There are a few unconventional things about the Aurora but the internal layout isn’t one of them. It features a full-width rear bathroom, front island bed and the expected kitchen bench facing a dinette.
For those who really like a caravan-queen-sized bed, then the Aurora delivers. However, given the reduced external width, there’s no bedside access which may not suit some travellers. However, many will adapt and you still get a bit of crawl way space, overhead lockers, reading lights and large windows on either side.
For the 6.25m (20ft 6in) length of the Aurora, I reckon you get a very well sized kitchen, a bonus given the external facilities that are also available. Clearly someone at AOR understands space, because in addition to the expected features – cooker, oven/griller and stainless steel sink/drainer – there is still a generous amount of multiple drawer space. A neat but often forgotten feature is the tea towel rail under the overhead lockers – similar ones are placed on either side of the bed. It sure beats using door handles.
Compared to what you’ll find in some road-going caravans, the simple cafe dinette in the Aurora looks quite small but it’s more than adequate for two people and it’s quite easy to slip in and out of.
Under the table is a floor level bin which has two 240V mains powerpoints. On that subject there is an amazing amount of power outlets with the kitchen bench having four mains and two 12V outlets fitted at the bed end of the bench.
No space is wasted in the Aurora, with AOR filling the space under the seats with batteries, battery management system, hot water heater, diesel heater and assorted electrical connections. In a step, apparently novel in the RV industry, AOR has labelled the fuse circuits (yay!).
Between the bathroom and dinette is a 175L Evakool fridge and an electrical control panel fitted with more 240V and 12V outlets along with most of the electrical controls.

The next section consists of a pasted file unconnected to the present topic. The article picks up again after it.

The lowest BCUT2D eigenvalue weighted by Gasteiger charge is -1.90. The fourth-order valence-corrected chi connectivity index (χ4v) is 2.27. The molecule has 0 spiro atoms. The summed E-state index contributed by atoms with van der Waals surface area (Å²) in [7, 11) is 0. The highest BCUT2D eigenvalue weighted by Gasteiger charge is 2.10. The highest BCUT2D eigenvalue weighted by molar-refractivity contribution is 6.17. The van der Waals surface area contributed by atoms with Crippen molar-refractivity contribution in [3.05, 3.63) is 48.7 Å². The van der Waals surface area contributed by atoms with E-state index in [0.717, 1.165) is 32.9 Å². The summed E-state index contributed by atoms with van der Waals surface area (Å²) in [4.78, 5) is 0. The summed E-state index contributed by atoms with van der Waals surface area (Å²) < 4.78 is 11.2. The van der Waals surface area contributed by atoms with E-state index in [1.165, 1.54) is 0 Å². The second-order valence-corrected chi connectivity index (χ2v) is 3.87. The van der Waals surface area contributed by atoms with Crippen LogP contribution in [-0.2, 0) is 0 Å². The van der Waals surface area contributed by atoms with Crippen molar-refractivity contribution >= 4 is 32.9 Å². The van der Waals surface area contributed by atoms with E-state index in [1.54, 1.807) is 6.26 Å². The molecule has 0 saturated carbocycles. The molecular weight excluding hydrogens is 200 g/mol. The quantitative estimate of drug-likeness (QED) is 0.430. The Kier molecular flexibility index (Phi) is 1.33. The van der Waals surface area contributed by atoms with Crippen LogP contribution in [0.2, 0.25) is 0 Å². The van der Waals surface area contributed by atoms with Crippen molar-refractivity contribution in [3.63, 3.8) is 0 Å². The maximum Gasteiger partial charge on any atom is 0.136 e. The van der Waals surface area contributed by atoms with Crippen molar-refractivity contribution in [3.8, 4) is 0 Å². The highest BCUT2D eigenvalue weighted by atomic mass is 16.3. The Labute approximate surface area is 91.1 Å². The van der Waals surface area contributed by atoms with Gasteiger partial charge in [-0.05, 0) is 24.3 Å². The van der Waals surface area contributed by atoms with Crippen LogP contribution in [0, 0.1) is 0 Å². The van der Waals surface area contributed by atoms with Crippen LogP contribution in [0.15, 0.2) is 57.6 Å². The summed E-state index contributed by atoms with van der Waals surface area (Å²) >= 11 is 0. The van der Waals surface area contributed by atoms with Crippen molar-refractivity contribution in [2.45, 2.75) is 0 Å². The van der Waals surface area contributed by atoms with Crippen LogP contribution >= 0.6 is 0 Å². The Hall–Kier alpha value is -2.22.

Certainly the bathroom does not have the fancy look I have seen in some but, practically speaking, it’s appointed with all the essentials – shower cubicle, vanity cabinet and toilet connected to the aforementioned macerator and black tank.
THE BOTTOM LINE
In the Fitness For Purpose department, if the requirements are for a caravan built for offroad use in remote areas, yet fitted out with all the ‘essential’ caravanning comforts, then the Aurora scrubs up very well indeed. It’s obviously a van designed for someone for whom the purchase price isn’t an issue built by a team who gets out into the field.
HITS AND MISSES
- Distinctive body design
- Generous load capacity
- Internal storage
- External kitchen
- Good overall use of space
- The temptation to carry excess gear
- Narrow body width does introduce a few compromises
Weights and measures
- Overall length 7.4m (24ft 3in)
- External body length 6.25m (20ft 6in)
- External body width 2.1m (6ft 11in)
- Travel height 2.92m (9ft 7in)
- Internal height 1.95m (6ft 6in)
- Tare 2500kg, from
- ATM 3400kg
- Payload 900kg (model shown)
- Ball weight 141kg (Tare) 350kg (max)
Price as shown
The full feature appeared in Caravan World #572. Subscribe today for the latest caravan reviews and news every month!